A place to care

a design exploration of community care

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This graduation project investigates the relationship between care and community and reflects on the possible impact of these learnings on design practice. Care is a complex dimension of life, which entails the act of providing everything that is necessary for the maintenance and repair of the world (Tronto, 1993). From this perspective, we can reframe many of the challenges in our society as challenges of care, and recognize the importance of addressing care outside of traditional (institutional and consumer-based) perspectives.

One of these divergent perspectives is community-based care. There are indications that communities might offer interesting alternatives of care, however, research on community care often focuses on the outcomes for individuals, rather than on the internal dynamics of the community where care is experienced. For this reason, exploring what communities can tell us about the practice of care becomes promising. In this project, I investigate the interaction between care and community, by pursuing a small-scale care intervention in two Dutch central living organisations.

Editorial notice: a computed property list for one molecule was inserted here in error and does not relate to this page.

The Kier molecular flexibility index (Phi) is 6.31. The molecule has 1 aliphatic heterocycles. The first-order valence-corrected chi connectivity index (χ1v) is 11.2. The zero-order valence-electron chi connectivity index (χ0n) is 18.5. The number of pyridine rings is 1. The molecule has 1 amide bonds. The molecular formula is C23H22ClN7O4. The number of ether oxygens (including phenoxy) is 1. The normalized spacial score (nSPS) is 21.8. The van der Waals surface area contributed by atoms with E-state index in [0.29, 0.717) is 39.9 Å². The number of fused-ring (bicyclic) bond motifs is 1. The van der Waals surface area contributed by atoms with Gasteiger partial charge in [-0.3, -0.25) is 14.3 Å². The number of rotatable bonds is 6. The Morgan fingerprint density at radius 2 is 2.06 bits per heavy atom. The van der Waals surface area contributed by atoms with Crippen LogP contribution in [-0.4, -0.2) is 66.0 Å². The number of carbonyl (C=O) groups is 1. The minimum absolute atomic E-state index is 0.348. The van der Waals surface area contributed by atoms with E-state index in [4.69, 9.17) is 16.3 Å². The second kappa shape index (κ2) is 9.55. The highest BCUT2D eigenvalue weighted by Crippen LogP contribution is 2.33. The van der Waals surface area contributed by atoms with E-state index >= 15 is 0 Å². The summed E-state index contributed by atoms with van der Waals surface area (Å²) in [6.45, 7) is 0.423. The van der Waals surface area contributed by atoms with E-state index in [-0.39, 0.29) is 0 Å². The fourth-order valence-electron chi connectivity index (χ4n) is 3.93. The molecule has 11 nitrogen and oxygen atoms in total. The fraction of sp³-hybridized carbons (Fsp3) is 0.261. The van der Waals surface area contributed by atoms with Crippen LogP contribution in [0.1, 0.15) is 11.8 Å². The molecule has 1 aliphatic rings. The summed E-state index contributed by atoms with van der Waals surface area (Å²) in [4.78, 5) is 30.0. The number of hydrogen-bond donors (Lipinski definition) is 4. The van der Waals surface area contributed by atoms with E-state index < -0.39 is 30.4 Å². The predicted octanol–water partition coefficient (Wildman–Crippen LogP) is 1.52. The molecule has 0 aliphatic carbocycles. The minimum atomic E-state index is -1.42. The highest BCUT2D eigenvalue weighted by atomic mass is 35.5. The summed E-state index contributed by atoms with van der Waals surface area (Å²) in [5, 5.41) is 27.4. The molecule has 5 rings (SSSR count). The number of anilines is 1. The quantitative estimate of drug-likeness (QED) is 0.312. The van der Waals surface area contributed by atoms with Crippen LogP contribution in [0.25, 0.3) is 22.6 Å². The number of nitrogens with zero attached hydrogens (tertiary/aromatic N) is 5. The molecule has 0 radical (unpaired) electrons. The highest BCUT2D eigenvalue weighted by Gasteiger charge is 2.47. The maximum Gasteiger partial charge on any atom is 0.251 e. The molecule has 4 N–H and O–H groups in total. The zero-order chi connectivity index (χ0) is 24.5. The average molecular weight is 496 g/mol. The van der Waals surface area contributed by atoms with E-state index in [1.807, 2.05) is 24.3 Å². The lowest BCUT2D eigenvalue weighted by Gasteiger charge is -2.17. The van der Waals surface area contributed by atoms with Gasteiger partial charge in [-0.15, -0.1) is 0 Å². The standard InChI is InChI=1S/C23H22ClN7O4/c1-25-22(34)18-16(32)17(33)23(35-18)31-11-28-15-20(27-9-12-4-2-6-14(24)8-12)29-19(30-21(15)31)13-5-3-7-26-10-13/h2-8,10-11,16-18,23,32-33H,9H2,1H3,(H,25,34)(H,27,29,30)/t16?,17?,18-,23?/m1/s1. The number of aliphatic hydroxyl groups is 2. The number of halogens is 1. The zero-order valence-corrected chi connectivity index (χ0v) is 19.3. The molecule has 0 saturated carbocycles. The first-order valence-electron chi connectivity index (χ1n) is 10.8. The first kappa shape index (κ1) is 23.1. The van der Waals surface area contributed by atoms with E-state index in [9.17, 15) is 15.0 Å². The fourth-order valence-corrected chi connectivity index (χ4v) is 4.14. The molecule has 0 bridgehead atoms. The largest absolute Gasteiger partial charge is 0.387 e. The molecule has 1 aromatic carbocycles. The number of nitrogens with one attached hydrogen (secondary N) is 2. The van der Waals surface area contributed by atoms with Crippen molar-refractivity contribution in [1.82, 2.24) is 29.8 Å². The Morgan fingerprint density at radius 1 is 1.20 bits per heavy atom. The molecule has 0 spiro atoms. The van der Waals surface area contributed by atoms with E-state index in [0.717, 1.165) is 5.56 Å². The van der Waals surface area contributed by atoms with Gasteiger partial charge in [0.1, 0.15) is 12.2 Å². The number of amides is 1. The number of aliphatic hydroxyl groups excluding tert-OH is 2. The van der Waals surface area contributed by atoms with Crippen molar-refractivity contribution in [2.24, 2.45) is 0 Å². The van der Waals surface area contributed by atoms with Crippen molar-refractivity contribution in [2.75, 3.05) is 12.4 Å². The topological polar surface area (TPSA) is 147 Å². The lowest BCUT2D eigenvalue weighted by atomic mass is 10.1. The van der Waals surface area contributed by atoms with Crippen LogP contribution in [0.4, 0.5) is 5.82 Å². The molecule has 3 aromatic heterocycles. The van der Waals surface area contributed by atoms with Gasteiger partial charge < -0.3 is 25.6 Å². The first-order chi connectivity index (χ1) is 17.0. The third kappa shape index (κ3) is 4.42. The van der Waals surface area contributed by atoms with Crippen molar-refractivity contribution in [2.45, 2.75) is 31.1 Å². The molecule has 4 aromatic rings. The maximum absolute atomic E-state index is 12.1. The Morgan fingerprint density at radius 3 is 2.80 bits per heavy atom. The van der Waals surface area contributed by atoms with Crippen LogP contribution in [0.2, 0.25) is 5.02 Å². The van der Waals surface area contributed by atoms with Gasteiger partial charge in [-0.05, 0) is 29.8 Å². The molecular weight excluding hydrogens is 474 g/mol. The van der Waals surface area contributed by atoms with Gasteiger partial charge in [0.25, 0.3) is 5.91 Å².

The outcomes of this research reflect that communities offer an unique perspective from which care can be addressed. Care in communities is direct, embraces diversity, evolves constantly and thrives on both structured and spontaneous practices. Interestingly, the relationship between care and community is even deeper, care supports the construction of community. Given its promising qualities to address care, I suggest three ways in which design can support community care: designers can support care within communities, support communities with care, and support care that exercises community values.